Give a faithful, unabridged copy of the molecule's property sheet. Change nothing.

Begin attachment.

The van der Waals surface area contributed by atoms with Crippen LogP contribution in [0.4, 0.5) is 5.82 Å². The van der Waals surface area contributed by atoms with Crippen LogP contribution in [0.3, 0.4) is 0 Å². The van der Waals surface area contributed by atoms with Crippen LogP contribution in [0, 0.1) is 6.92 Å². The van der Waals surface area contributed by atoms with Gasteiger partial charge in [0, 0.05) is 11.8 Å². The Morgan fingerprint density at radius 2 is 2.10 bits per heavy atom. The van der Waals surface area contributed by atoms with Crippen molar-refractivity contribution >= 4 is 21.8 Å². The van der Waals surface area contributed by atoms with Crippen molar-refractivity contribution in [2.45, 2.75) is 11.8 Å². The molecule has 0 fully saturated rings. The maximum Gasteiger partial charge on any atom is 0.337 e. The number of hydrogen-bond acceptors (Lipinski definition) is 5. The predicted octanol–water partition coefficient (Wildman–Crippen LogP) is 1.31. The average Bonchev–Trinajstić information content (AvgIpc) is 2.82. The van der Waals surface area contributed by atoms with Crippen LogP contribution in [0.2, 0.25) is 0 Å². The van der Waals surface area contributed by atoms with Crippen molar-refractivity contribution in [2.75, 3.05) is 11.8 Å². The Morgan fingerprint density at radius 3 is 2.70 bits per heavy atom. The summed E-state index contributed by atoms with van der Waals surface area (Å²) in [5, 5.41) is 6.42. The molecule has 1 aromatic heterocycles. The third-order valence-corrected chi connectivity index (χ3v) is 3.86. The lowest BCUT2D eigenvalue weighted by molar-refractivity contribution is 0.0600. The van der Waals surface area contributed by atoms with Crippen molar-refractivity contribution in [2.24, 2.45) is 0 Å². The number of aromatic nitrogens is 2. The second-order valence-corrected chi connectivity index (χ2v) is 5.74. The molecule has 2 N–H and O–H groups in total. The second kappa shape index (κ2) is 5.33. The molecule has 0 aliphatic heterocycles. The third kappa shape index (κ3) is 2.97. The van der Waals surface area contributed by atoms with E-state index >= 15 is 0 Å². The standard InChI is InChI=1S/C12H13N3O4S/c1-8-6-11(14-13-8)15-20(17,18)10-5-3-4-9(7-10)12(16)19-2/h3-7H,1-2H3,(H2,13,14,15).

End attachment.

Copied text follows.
The van der Waals surface area contributed by atoms with Crippen LogP contribution in [0.4, 0.5) is 5.82 Å². The van der Waals surface area contributed by atoms with Crippen LogP contribution in [0.3, 0.4) is 0 Å². The van der Waals surface area contributed by atoms with Crippen LogP contribution in [0, 0.1) is 6.92 Å². The van der Waals surface area contributed by atoms with Gasteiger partial charge in [0, 0.05) is 11.8 Å². The Morgan fingerprint density at radius 2 is 2.10 bits per heavy atom. The van der Waals surface area contributed by atoms with Crippen molar-refractivity contribution >= 4 is 21.8 Å². The van der Waals surface area contributed by atoms with Crippen molar-refractivity contribution in [2.45, 2.75) is 11.8 Å². The molecule has 0 fully saturated rings. The maximum Gasteiger partial charge on any atom is 0.337 e. The number of hydrogen-bond acceptors (Lipinski definition) is 5. The predicted octanol–water partition coefficient (Wildman–Crippen LogP) is 1.31. The average Bonchev–Trinajstić information content (AvgIpc) is 2.82. The van der Waals surface area contributed by atoms with Crippen LogP contribution in [0.2, 0.25) is 0 Å². The van der Waals surface area contributed by atoms with Crippen molar-refractivity contribution in [2.75, 3.05) is 11.8 Å². The Morgan fingerprint density at radius 3 is 2.70 bits per heavy atom. The summed E-state index contributed by atoms with van der Waals surface area (Å²) in [5, 5.41) is 6.42. The molecule has 1 aromatic heterocycles. The third-order valence-corrected chi connectivity index (χ3v) is 3.86. The lowest BCUT2D eigenvalue weighted by molar-refractivity contribution is 0.0600. The van der Waals surface area contributed by atoms with Crippen molar-refractivity contribution in [2.24, 2.45) is 0 Å². The number of aromatic nitrogens is 2. The second-order valence-corrected chi connectivity index (χ2v) is 5.74. The molecule has 2 N–H and O–H groups in total. The second kappa shape index (κ2) is 5.33. The molecule has 0 aliphatic heterocycles. The third kappa shape index (κ3) is 2.97. The van der Waals surface area contributed by atoms with E-state index >= 15 is 0 Å². The standard InChI is InChI=1S/C12H13N3O4S/c1-8-6-11(14-13-8)15-20(17,18)10-5-3-4-9(7-10)12(16)19-2/h3-7H,1-2H3,(H2,13,14,15).